Giants follow Mike Yastrzemski's walk-off with social distance rules


In the biggest moments, it's easy to forget about everything else that's going on in 2020. 

Giants outfielder Mike Yastrzemski teed off on a fastball and leaned back to admire it. The San Diego Padres dropped their heads. Duane Kuiper's voice continued to rise as the ball sailed through the dark night. "Headed to the water ... it ... is ... outta here!" he yelled as Yastrzemski put his head down and began circling the bases after clinching a Giants win.

It all seemed like such a normal baseball walk-off -- until Yastrzemski reached the plate. That's when the Giants unveiled a walk-off celebration we haven't seen before:

"Yeah, that was weird," Yastrzemski said an hour later, smiling. 

This is how it is in MLB in 2020, and how it has to be, especially this week. The Miami Marlins didn't play Wednesday and the Philadelphia Phillies didn't either, with COVID-19 rampaging through Miami's clubhouse and causing them to take an entire week off to recover and try to regroup. The situation caused 29 other teams to double down on their efforts. 

The Giants have thus far been as successful as anyone in combating the virus while practicing and playing every day. They haven't announced a positive test result in 23 days, but the success did not lead them to ease off the gas any. They went the opposite way, holding a team meeting Wednesday in which the medical staff reiterated how important it is to be diligent.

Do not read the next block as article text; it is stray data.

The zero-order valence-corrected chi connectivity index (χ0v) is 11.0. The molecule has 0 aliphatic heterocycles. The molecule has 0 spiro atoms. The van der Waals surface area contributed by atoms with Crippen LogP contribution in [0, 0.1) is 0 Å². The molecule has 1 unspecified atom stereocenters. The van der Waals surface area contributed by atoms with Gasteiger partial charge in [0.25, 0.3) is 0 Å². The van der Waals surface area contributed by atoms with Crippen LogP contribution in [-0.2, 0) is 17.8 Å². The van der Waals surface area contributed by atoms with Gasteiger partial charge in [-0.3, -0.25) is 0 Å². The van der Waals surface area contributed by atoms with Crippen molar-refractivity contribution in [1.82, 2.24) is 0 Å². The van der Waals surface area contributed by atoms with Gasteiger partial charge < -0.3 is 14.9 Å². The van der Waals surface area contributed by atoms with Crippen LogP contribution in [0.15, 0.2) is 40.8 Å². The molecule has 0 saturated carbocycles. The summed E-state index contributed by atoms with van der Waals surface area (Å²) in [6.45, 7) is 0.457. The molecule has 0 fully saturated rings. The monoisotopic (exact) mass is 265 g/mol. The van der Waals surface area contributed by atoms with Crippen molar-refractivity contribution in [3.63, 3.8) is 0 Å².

"We talked about how important it was to continue to adhere to the health and safety protocols for obvious reasons: What's going on around the country and also some of the risk that we've seen in Major League Baseball," manager Gabe Kapler said. "We just have to be really cognizant and aware and diligent in this time, and our medical staff have been leaders through this time period.

"They took on the moment today to make sure that we were right on top of things and they challenged us to do even better than we've been doing. We're tightening things up a little bit."

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This was necessary after what went on around the game the first week. Players slipped back into old habits, high-fiving and spitting and doing all the little things that have become so familiar but aren't supposed to exist during this 60-game season. Kapler said Tuesday that he understands that players get caught up in the emotion of the game, but the staff had asked them to at least follow every high-five or fist-bump with a trip to the hand sanitizer dispenser. 

It's much harder to control those emotions during a walk-off, though, particularly when you were down by three runs just a few minutes earlier. That's why the final moments of Wednesday's game had to be proud ones for the staff. 

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"To see our players, in a moment when it would have been really easy to jump all over each other, to kind of respect that was really encouraging," Kapler said. "It kind of just speaks to their character."

Yastrzemski put the protocols to the test, and he seemed a bit timid as he finished his 360-foot journey. But when he reached the plate, players were doing their best to stay apart, celebrating instead by yelling and throwing their hands straight in the air. The crowd seemed to be about half of what you would see from a normal walk-off scrum. 

"I didn't know what to expect," Yastrzemski said. "Obviously we're trying to do our best to stay safe and to avoid as much contact as possible. Sometimes in that situation you just follow the lead and everybody was doing the right thing so we just jumped around, I guess."

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